Graham Reid | | 1 min read
Elsewhere has previously essayed the delights and confusion that Lou Christie's career threw up: the darkly romantic older woman in his life (who was allegedly some gypsy mystic), the soaring falsetto, the camp melodrama, the windshield wipers beating out their sexual rhythm on Rhapsody in the Rain . . .
Producer Jack Nitsche who was on hand for this slice of . . . . whatever the hell it is . . . said, "We were supposed to do a production thing [for Lou' manager Bob Marcucci] and he wanted to rewrite La Boheme and I said I was his Puccini. Then I realised the whole office was gay."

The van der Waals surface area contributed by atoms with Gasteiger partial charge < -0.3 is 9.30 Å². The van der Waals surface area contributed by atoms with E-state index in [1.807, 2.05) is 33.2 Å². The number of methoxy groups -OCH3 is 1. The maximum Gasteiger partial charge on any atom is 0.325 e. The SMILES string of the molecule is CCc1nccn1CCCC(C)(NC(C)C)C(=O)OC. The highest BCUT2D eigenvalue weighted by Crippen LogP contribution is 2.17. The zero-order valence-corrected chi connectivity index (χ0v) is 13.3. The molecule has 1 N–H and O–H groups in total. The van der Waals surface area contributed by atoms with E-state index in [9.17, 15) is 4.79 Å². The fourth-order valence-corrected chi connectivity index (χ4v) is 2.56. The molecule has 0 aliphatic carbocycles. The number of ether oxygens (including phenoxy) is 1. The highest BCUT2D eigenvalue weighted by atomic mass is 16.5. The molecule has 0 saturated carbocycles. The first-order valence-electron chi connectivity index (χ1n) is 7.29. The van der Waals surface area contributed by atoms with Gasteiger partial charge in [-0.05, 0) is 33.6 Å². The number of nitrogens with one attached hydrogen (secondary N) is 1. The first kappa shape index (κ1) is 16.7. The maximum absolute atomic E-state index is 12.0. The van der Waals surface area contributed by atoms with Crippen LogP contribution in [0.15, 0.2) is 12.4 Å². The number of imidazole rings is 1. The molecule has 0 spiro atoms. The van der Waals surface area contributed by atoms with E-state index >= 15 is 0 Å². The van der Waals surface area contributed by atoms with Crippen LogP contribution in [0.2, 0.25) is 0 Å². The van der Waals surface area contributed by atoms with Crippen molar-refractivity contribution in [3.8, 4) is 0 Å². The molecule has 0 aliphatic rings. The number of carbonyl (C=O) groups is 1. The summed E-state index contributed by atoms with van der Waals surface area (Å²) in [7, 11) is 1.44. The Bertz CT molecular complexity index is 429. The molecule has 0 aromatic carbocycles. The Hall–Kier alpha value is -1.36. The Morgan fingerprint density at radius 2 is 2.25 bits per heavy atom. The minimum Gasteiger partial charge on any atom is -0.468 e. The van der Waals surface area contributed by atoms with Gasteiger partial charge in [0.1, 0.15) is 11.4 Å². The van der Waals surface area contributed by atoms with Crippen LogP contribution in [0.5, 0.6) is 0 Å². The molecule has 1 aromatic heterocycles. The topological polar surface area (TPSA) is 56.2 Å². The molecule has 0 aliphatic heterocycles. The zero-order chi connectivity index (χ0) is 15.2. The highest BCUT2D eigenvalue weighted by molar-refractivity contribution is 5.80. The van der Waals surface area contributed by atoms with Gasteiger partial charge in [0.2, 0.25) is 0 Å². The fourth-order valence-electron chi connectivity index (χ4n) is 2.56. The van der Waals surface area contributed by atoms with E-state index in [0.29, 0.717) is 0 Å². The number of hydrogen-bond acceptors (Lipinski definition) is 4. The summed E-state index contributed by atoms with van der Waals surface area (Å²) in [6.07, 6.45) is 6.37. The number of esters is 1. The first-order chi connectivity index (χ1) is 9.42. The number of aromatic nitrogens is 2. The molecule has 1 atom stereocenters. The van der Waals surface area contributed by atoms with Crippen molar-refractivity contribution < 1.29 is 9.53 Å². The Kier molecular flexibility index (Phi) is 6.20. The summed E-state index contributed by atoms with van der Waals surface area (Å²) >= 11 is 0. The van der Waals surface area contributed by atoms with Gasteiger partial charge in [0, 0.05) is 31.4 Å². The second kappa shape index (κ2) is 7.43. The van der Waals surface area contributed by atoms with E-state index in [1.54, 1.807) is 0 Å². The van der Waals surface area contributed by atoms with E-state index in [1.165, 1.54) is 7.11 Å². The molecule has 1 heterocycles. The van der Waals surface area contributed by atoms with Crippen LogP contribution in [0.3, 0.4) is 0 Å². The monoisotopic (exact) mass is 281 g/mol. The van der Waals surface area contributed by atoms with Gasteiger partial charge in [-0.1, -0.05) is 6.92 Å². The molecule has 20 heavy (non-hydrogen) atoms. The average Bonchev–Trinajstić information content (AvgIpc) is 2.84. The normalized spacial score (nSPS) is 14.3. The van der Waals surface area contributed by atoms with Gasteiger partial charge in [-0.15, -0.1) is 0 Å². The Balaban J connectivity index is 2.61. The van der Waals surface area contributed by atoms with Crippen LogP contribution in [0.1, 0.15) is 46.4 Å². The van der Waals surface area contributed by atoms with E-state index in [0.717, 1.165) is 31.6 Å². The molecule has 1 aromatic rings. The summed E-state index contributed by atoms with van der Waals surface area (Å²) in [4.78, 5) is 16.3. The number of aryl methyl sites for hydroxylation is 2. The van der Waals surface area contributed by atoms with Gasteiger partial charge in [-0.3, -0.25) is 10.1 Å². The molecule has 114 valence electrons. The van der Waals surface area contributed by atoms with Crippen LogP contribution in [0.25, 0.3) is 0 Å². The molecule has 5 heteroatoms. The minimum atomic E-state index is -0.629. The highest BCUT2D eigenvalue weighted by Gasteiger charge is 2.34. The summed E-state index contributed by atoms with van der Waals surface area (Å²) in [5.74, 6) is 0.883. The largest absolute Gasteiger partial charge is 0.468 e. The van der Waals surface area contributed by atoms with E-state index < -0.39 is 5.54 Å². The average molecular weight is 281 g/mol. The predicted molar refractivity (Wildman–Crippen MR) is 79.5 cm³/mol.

So this might have been the embodiment of a very camp -- even more camp if that is possible -- Lou Christie direction into automobile opera.
It's hilarious and disturbingly impenetrable in places.
Kitt in Knightrider could talk, right?
Lou just needed to wait a decade or so.